Belarus calls social media channels “extremist” | Social Media News

Those who subscribe to three of the most popular opposition social networks face up to seven years in prison.

The Belarusian Interior Ministry has classified three of the country’s most popular opposition social media channels as “extremist” organizations, meaning people can face up to seven years in prison for doing so. subscribers.

Social media channels such as Telegram Messenger were widely used during mass protests against President Alexander Lukashenko last year to coordinate protests and share footage of violent police crackdown.

“The Interior Ministry has taken the decision to recognize a group of citizens carrying out extremist activities via the Telegram channels NEXTA, NEXTA-Live and LUXTA, an extremist organization and banning its activities,” the ministry said in a statement on Friday. .

The media NEXTA, run by a Belarusian exile in Poland, has three channels on Telegram, including NEXTA Live, which has nearly a million subscribers in a country of 9.5 million people.

Previously, anyone who reposted NEXTA material faced a 30-day fine or detention. But the new classification means subscribers could be prosecuted for participating in an “extremist” organization and jailed for up to seven years.

“1.4 million more extremists have appeared in Belarus today,” NEXTA wrote in a tweet. “The Ministry of the Interior recognized the telegram channels NEXTA, NEXTA Live and LUXTA as“ extremist formations ”. This means that criminal proceedings can be brought against creators, administrators and subscribers in #Belarus. “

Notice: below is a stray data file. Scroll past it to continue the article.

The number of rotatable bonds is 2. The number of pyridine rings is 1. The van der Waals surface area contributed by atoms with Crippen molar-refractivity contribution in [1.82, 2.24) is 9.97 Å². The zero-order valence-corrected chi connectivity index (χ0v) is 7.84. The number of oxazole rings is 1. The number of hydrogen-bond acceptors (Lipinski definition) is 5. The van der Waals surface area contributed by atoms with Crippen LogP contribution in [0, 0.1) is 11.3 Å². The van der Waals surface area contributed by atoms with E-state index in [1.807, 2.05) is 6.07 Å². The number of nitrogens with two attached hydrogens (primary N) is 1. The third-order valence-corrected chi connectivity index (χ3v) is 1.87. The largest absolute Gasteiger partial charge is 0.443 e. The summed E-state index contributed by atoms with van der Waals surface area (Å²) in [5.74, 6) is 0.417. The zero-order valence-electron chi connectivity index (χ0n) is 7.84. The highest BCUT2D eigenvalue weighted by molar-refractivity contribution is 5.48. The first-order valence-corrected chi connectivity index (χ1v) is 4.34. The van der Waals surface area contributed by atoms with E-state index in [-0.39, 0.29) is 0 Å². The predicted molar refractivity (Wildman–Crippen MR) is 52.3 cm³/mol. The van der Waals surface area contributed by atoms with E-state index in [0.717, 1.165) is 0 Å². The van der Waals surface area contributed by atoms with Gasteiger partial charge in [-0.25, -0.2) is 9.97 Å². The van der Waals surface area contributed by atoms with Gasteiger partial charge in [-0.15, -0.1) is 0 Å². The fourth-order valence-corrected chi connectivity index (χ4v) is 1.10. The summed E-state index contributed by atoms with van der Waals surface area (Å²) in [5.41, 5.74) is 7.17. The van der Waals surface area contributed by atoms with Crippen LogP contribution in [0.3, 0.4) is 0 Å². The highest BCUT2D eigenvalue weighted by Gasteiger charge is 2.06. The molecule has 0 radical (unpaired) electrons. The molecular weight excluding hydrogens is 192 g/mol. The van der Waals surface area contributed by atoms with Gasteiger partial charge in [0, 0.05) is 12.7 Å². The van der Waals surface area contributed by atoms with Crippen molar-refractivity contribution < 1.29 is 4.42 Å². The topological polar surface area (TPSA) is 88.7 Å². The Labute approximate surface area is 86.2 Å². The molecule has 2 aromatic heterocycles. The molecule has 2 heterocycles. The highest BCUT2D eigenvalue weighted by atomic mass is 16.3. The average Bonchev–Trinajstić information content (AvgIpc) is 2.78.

Deutsche Welle blocked

Meanwhile, on Friday, Germany criticized what it called Belarus blocking the news site of German public broadcaster Deutsche Welle, urging Minsk to restore access “immediately”.

The German ambassador in Minsk examined the complaint with the Belarusian Foreign Ministry and requested that the decision be overturned, a spokeswoman for the German Foreign Ministry said.

Deutsche Welle said in a statement that access to its online services was hampered by the Belarusian Ministry of Information.

The broadcaster said the Belarusian government explained the move, which also targeted other media, by claiming that Deutsche Welle published “extremist” content.

Deutsche Welle chief executive Peter Limbourg called the accusations “absolutely ridiculous” in a statement.

The broadcaster said it had significantly expanded its offer in Belarus so that it “can cover the activities of civil society”.

Protests erupted last year after a presidential election which Lukashenko opponents say was blatantly rigged to keep the veteran leader in power.

Tens of thousands of people have been arrested and human rights activists say more than 800 people have now been jailed as political prisoners since the protests.

Authorities recently retaliated against citizens who voice their dissent online. Hundreds of people have been arrested and face prison terms for making disrespectful comments about a KGB officer who died in a shooting in Minsk last month.